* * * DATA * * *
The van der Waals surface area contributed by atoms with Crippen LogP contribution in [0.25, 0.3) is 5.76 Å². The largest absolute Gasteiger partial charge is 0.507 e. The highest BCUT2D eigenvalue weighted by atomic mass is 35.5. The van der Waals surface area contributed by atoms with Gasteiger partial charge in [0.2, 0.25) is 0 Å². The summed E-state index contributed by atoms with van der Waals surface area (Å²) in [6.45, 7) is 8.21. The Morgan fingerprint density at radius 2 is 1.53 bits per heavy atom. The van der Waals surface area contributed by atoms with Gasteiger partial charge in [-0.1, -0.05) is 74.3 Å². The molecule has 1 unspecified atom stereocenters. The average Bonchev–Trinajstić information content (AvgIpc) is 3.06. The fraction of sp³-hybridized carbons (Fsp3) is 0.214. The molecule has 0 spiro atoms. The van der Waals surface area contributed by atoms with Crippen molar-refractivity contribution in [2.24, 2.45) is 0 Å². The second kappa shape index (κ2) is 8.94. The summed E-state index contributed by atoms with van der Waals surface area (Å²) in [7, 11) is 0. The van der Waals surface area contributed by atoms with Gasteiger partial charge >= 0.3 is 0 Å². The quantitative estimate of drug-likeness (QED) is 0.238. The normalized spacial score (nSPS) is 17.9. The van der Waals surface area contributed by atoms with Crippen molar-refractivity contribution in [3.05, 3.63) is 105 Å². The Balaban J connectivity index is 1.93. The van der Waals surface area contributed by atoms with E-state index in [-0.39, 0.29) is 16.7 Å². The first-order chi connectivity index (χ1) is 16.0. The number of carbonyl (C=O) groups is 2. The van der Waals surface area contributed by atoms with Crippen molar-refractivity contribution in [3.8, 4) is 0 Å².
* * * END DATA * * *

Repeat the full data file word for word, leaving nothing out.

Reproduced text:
The van der Waals surface area contributed by atoms with Crippen LogP contribution in [0.25, 0.3) is 5.76 Å². The largest absolute Gasteiger partial charge is 0.507 e. The highest BCUT2D eigenvalue weighted by atomic mass is 35.5. The van der Waals surface area contributed by atoms with Gasteiger partial charge in [0.2, 0.25) is 0 Å². The summed E-state index contributed by atoms with van der Waals surface area (Å²) in [6.45, 7) is 8.21. The Morgan fingerprint density at radius 2 is 1.53 bits per heavy atom. The van der Waals surface area contributed by atoms with Gasteiger partial charge in [-0.1, -0.05) is 74.3 Å². The molecule has 1 unspecified atom stereocenters. The average Bonchev–Trinajstić information content (AvgIpc) is 3.06. The fraction of sp³-hybridized carbons (Fsp3) is 0.214. The molecule has 0 spiro atoms. The van der Waals surface area contributed by atoms with Crippen molar-refractivity contribution in [2.24, 2.45) is 0 Å². The second kappa shape index (κ2) is 8.94. The summed E-state index contributed by atoms with van der Waals surface area (Å²) in [7, 11) is 0. The van der Waals surface area contributed by atoms with Gasteiger partial charge >= 0.3 is 0 Å². The quantitative estimate of drug-likeness (QED) is 0.238. The normalized spacial score (nSPS) is 17.9. The van der Waals surface area contributed by atoms with Crippen molar-refractivity contribution in [3.05, 3.63) is 105 Å². The Balaban J connectivity index is 1.93. The van der Waals surface area contributed by atoms with E-state index in [-0.39, 0.29) is 16.7 Å². The first-order chi connectivity index (χ1) is 16.0. The number of carbonyl (C=O) groups is 2. The van der Waals surface area contributed by atoms with Crippen molar-refractivity contribution in [3.8, 4) is 0 Å².